U.S. Mint Postpones 2022 Palladium American Eagle Reverse Proof Coin

U.S. Mint Postpones 2022 Palladium American Eagle Reverse Proof Coin

U.S. Mint Postpones 2022 Palladium American Eagle Reverse Proof Coin

September 8, 2022 335 view(s)

On August 23, the U.S. Mint changed the September 8 release of the 2022 Palladium Reverse Proof Coin to “To Be Determined.” The Mint has not given a reason for the postponement. This year’s mintage will only be  7,500, the smallest palladium Proof mintage ever and 25% less than the nearest mintage. Within a few days of this article, the Mint assigned September 29, 2022, as the initial release date.


Palladium Eagle 1 oz Coins Performance (2017-2023)
Mintage Year Starting Price Current Price Price Increase Gain % PF70/MS70 Population Total Mintage
2017 Palladium American Eagle MS70 Coin $5,038.00 $6,470.00 $1,432.00 28% 5,609 15,000
2018 Palladium American Eagle Proof 70 Coin $4,650.00 $6,866.00 $2,216.00 48% 4,143 15,000
2019 Palladium American Eagle Reverse Proof 70 Coin $3,875.00 $6,689.00 $2,814.00 73% 5,157 30,000
2020 Palladium American Eagle MS70 Coin $5,348.00 $6,491.00 $1,143.00 21% 4,004 10,000
2021 Palladium American Eagle Proof 70 Coin $6,356.00 $6,742.00 $386.00 6% 1,780 12,000
2022 Palladium American Eagle Reverse Proof 70 Coin $5,564.00 $6,158.00 $594.00 11% 2,611 7,500
2023 Palladium American Eagle MS70 Coin $3,989.00 $4,109.00 $120.00 3% TBD 6,000
Source: Mintage figures provided by the United States Mint. Proof 70/Mint State 70 Population indicates the maximum possible population of perfect condition sets or individual coins for the year given (NGC, August 2023).


Since the Mint has not stated an official reason for the delay and very small mintage, it requires speculation. After Russia invaded Ukraine in late February, I wrote an article about palladium in early March. I predicted the 2022 Palladium American Eagle Proof coin would not be made, or it would be a small mintage. I guess even a blind squirrel finds a nut sometimes because it looks like I was right. 

I argued that Russian-origin supply chain challenges were coming while simultaneously there would be an increasing new car demand. U.S. law requires the U.S. Mint to produce coins with metals from American mines. I argued the U.S. would reallocate the limited amount of domestically produced palladium to the automobile industry. (Gasoline engines require palladium for emission components). These two opposing strains on the supply and demand teeter-totter would create a challenging situation. 

Russia is the world's primary producer of palladium. Russia produces more than 40% of the world's supply and South Africa produces about 35%. Besides the large palladium deposits in Russia and South Africa, the remaining world palladium is only found sporadically in small pockets around the globe. In 2020, the U.S. utilized 90,000 kilograms of palladium. The U.S. produced about 14,000 kilograms domestically. The U.S. imported the other 76,000 kilograms; 66% came from Russia and South Africa. The next largest source was Germany at 9%.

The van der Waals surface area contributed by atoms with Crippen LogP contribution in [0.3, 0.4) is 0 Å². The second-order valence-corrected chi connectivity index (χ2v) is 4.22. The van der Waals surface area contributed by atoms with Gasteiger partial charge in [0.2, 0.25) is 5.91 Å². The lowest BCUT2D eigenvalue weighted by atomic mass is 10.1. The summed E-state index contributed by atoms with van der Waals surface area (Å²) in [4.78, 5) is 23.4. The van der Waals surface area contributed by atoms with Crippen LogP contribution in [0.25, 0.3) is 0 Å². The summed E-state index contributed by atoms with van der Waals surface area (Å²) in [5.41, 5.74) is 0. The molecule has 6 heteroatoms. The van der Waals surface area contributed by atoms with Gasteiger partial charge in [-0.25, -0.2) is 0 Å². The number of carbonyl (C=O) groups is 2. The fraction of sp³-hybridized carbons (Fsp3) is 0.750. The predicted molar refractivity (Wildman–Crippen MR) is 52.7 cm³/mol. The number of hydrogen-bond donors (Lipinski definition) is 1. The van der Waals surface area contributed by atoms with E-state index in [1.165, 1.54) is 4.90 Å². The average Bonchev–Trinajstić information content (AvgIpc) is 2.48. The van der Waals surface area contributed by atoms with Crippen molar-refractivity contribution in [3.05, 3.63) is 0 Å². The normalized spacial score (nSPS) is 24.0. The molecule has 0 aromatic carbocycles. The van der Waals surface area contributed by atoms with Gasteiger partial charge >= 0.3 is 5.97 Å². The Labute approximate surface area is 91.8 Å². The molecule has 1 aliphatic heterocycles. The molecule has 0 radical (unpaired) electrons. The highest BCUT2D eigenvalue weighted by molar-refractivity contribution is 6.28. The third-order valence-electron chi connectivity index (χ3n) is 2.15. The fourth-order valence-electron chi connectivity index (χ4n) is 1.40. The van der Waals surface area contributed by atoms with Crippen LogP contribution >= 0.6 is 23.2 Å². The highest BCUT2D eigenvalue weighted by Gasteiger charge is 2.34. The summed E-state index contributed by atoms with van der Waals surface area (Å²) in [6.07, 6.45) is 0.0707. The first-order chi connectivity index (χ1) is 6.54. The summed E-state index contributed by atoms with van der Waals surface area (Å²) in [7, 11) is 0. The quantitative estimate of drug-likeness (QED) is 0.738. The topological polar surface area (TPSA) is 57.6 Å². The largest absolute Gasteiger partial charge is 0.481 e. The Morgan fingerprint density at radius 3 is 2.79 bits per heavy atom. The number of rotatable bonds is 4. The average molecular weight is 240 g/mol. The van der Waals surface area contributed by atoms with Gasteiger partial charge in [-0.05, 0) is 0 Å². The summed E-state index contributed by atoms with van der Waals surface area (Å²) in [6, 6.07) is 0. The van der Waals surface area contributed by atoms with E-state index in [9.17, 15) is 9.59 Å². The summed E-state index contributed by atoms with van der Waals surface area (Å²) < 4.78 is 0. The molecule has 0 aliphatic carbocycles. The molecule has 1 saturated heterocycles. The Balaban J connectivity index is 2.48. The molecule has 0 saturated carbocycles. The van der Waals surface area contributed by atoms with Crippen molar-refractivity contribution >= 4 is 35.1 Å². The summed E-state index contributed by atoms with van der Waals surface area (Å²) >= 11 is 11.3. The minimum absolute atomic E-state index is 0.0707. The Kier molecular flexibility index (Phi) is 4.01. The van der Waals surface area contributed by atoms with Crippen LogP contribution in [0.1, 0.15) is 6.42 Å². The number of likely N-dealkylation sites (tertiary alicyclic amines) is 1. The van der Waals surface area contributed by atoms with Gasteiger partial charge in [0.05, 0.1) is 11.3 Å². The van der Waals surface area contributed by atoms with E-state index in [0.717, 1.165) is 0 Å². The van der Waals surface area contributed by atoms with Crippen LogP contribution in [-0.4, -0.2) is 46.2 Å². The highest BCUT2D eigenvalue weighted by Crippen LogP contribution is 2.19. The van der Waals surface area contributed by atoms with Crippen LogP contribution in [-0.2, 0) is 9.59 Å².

South Africa and Russia are economic allies and members of the BRICS (Brazil, Russia, India, China, and South Africa). The BRICS probably represent the most significant threat to international dollar supremacy. The BRICS have been creating a commodity-backed basket of currencies to challenge the Dollar as the primary reserve currency and opened several banks in the different countries. Suppose the Russian war continues over the long term or the BRICS currency becomes a reality. In that case, South Africa would likely stop or diminish its palladium supply to the U.S. without suffering loss. China would buy all of it. 




The 2022 new car sales projection was lowered from 15.2 million to 14.4 million. The most reasonable explanation for the lowered projection is that inflation and higher interest rates moved people out of the market. The decreased expected demand may have cleared about a 5% of the expected palladium supply chain bottlenecks. The reduction isn’t much, considering 85% of palladium use is for automobiles. The reduction only represents about 4.25% of total U.S. demand.

It is hard to believe the Palladium American Eagles will be around much longer. Over the next few years, emissions standards will increase, and palladium supplies will decrease. When the general public figures out how this works, there will probably be political grumbling or attack ads if the administration "cares more about coins than the environment." 

With a few tiny changes, I present the closing argument from the previous article. 

       “Whenever the U.S. Mint discontinues the Palladium American Eagles, the small five-year collection (2017-2021) will become a highly sought piece of U.S. Mint history. These coins were produced under President Trump's appointed Mint director, David Ryder. Both investors and collectors will scramble to find all the Palladium American Eagles they can. Clever investors will move ahead of the curve. First, the clever will try to purchase all the Proof 70 series and then go after the bullion if there is a spot price or premium pullback. 

It is foreseeable that the U.S. Mint will continue having palladium supply problems, making the Palladium American Eagles even rarer. Adding some Palladium American Eagles to your portfolio may be wise.” 


Call the experts at the U.S. Gold Bureau for help. (800) 775-3504


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About the Author: Ryan Watkins


Ryan is proud to be an Army veteran. After honorably serving his country, he studied finance, marketing, and kinesiology and graduated Cum Laude. Sharing a professional, practical, well-rounded investment perspective is his primary objective. Ryan invests in many different assets but admits he likes tangible assets best. His sincere passion is educating people and helping them make the most informed choices.